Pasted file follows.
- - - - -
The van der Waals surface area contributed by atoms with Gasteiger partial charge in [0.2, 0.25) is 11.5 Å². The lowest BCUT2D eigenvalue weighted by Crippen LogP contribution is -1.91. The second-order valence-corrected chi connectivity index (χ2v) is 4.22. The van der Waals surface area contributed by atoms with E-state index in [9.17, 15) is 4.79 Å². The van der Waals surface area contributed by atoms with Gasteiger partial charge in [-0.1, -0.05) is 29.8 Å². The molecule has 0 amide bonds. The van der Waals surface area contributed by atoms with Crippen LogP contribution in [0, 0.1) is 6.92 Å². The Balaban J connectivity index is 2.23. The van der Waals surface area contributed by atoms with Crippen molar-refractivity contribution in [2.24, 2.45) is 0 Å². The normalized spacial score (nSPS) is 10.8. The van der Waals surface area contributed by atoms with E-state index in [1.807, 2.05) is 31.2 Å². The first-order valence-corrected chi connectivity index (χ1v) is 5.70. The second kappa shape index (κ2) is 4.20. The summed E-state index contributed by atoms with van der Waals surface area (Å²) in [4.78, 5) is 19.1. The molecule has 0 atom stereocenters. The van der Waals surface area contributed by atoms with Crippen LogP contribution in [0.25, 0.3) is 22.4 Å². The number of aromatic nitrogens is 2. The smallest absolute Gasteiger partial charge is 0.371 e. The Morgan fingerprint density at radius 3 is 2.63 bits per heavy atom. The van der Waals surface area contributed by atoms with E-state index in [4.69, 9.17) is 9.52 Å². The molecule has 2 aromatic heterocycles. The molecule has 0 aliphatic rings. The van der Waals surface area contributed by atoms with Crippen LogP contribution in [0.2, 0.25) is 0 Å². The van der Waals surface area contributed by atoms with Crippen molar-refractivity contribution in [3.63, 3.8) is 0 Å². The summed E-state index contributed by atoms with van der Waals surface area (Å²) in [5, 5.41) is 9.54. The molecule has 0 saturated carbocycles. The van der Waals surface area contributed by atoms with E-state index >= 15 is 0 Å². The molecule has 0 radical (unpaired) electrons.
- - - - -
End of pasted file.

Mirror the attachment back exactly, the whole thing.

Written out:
The van der Waals surface area contributed by atoms with Gasteiger partial charge in [0.2, 0.25) is 11.5 Å². The lowest BCUT2D eigenvalue weighted by Crippen LogP contribution is -1.91. The second-order valence-corrected chi connectivity index (χ2v) is 4.22. The van der Waals surface area contributed by atoms with E-state index in [9.17, 15) is 4.79 Å². The van der Waals surface area contributed by atoms with Gasteiger partial charge in [-0.1, -0.05) is 29.8 Å². The molecule has 0 amide bonds. The van der Waals surface area contributed by atoms with Crippen LogP contribution in [0, 0.1) is 6.92 Å². The Balaban J connectivity index is 2.23. The van der Waals surface area contributed by atoms with Crippen molar-refractivity contribution in [2.24, 2.45) is 0 Å². The normalized spacial score (nSPS) is 10.8. The van der Waals surface area contributed by atoms with E-state index in [1.807, 2.05) is 31.2 Å². The first-order valence-corrected chi connectivity index (χ1v) is 5.70. The second kappa shape index (κ2) is 4.20. The summed E-state index contributed by atoms with van der Waals surface area (Å²) in [4.78, 5) is 19.1. The molecule has 0 atom stereocenters. The van der Waals surface area contributed by atoms with Crippen LogP contribution in [0.25, 0.3) is 22.4 Å². The number of aromatic nitrogens is 2. The smallest absolute Gasteiger partial charge is 0.371 e. The Morgan fingerprint density at radius 3 is 2.63 bits per heavy atom. The van der Waals surface area contributed by atoms with E-state index in [4.69, 9.17) is 9.52 Å². The molecule has 2 aromatic heterocycles. The molecule has 0 aliphatic rings. The van der Waals surface area contributed by atoms with Crippen LogP contribution in [0.2, 0.25) is 0 Å². The van der Waals surface area contributed by atoms with Crippen molar-refractivity contribution in [3.63, 3.8) is 0 Å². The summed E-state index contributed by atoms with van der Waals surface area (Å²) in [5, 5.41) is 9.54. The molecule has 0 saturated carbocycles. The van der Waals surface area contributed by atoms with E-state index >= 15 is 0 Å². The molecule has 0 radical (unpaired) electrons.